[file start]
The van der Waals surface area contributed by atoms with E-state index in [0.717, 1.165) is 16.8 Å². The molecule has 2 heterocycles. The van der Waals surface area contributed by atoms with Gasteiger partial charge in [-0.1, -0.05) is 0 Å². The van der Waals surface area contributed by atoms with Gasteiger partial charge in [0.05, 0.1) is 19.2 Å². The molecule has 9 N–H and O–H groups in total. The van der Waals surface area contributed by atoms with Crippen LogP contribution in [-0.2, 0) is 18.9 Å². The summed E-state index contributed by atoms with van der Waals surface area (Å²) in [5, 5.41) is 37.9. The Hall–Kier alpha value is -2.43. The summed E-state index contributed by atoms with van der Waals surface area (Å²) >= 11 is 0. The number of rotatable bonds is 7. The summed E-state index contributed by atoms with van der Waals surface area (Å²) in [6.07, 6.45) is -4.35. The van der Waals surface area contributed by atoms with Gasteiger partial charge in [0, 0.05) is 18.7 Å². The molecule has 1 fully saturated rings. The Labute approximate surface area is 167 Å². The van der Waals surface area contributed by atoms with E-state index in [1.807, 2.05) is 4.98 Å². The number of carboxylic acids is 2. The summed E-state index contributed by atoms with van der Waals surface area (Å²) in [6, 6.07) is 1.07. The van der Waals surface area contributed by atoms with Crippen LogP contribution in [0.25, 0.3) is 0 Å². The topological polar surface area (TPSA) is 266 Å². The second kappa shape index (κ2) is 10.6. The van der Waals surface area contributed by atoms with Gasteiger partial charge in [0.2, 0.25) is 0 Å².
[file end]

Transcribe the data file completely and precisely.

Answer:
The van der Waals surface area contributed by atoms with E-state index in [0.717, 1.165) is 16.8 Å². The molecule has 2 heterocycles. The van der Waals surface area contributed by atoms with Gasteiger partial charge in [-0.1, -0.05) is 0 Å². The van der Waals surface area contributed by atoms with Gasteiger partial charge in [0.05, 0.1) is 19.2 Å². The molecule has 9 N–H and O–H groups in total. The van der Waals surface area contributed by atoms with Crippen LogP contribution in [-0.2, 0) is 18.9 Å². The summed E-state index contributed by atoms with van der Waals surface area (Å²) in [5, 5.41) is 37.9. The Hall–Kier alpha value is -2.43. The summed E-state index contributed by atoms with van der Waals surface area (Å²) >= 11 is 0. The number of rotatable bonds is 7. The summed E-state index contributed by atoms with van der Waals surface area (Å²) in [6.07, 6.45) is -4.35. The van der Waals surface area contributed by atoms with Gasteiger partial charge in [0, 0.05) is 18.7 Å². The molecule has 1 fully saturated rings. The Labute approximate surface area is 167 Å². The van der Waals surface area contributed by atoms with E-state index in [1.807, 2.05) is 4.98 Å². The number of carboxylic acids is 2. The summed E-state index contributed by atoms with van der Waals surface area (Å²) in [6, 6.07) is 1.07. The van der Waals surface area contributed by atoms with Crippen LogP contribution in [0.25, 0.3) is 0 Å². The topological polar surface area (TPSA) is 266 Å². The second kappa shape index (κ2) is 10.6. The van der Waals surface area contributed by atoms with Gasteiger partial charge in [0.2, 0.25) is 0 Å².